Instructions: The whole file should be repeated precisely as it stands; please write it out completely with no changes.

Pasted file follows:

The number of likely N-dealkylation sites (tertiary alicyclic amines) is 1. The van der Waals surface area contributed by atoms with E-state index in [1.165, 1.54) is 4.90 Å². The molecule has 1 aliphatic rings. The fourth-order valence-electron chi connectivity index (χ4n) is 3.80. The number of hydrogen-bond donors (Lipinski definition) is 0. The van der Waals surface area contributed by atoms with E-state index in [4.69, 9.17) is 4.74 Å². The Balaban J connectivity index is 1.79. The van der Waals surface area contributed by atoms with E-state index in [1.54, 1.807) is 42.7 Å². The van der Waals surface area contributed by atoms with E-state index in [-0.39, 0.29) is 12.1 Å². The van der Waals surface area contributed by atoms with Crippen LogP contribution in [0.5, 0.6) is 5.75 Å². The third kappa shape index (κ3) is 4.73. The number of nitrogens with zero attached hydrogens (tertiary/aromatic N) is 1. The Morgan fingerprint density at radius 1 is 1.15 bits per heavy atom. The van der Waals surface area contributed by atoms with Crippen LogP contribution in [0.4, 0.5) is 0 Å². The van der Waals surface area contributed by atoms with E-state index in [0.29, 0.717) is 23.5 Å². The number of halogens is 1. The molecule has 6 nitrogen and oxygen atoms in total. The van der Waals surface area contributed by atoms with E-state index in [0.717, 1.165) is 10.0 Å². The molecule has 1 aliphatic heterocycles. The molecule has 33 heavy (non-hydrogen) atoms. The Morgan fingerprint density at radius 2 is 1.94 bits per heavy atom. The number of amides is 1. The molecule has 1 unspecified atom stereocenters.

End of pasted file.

The number of likely N-dealkylation sites (tertiary alicyclic amines) is 1. The van der Waals surface area contributed by atoms with E-state index in [1.165, 1.54) is 4.90 Å². The molecule has 1 aliphatic rings. The fourth-order valence-electron chi connectivity index (χ4n) is 3.80. The number of hydrogen-bond donors (Lipinski definition) is 0. The van der Waals surface area contributed by atoms with E-state index in [4.69, 9.17) is 4.74 Å². The Balaban J connectivity index is 1.79. The van der Waals surface area contributed by atoms with E-state index in [1.54, 1.807) is 42.7 Å². The van der Waals surface area contributed by atoms with E-state index in [-0.39, 0.29) is 12.1 Å². The van der Waals surface area contributed by atoms with Crippen LogP contribution in [0.5, 0.6) is 5.75 Å². The third kappa shape index (κ3) is 4.73. The number of nitrogens with zero attached hydrogens (tertiary/aromatic N) is 1. The Morgan fingerprint density at radius 1 is 1.15 bits per heavy atom. The van der Waals surface area contributed by atoms with Crippen LogP contribution in [0.4, 0.5) is 0 Å². The van der Waals surface area contributed by atoms with E-state index in [0.29, 0.717) is 23.5 Å². The number of halogens is 1. The molecule has 6 nitrogen and oxygen atoms in total. The van der Waals surface area contributed by atoms with E-state index in [0.717, 1.165) is 10.0 Å². The molecule has 1 aliphatic heterocycles. The molecule has 33 heavy (non-hydrogen) atoms. The Morgan fingerprint density at radius 2 is 1.94 bits per heavy atom. The number of amides is 1. The molecule has 1 unspecified atom stereocenters.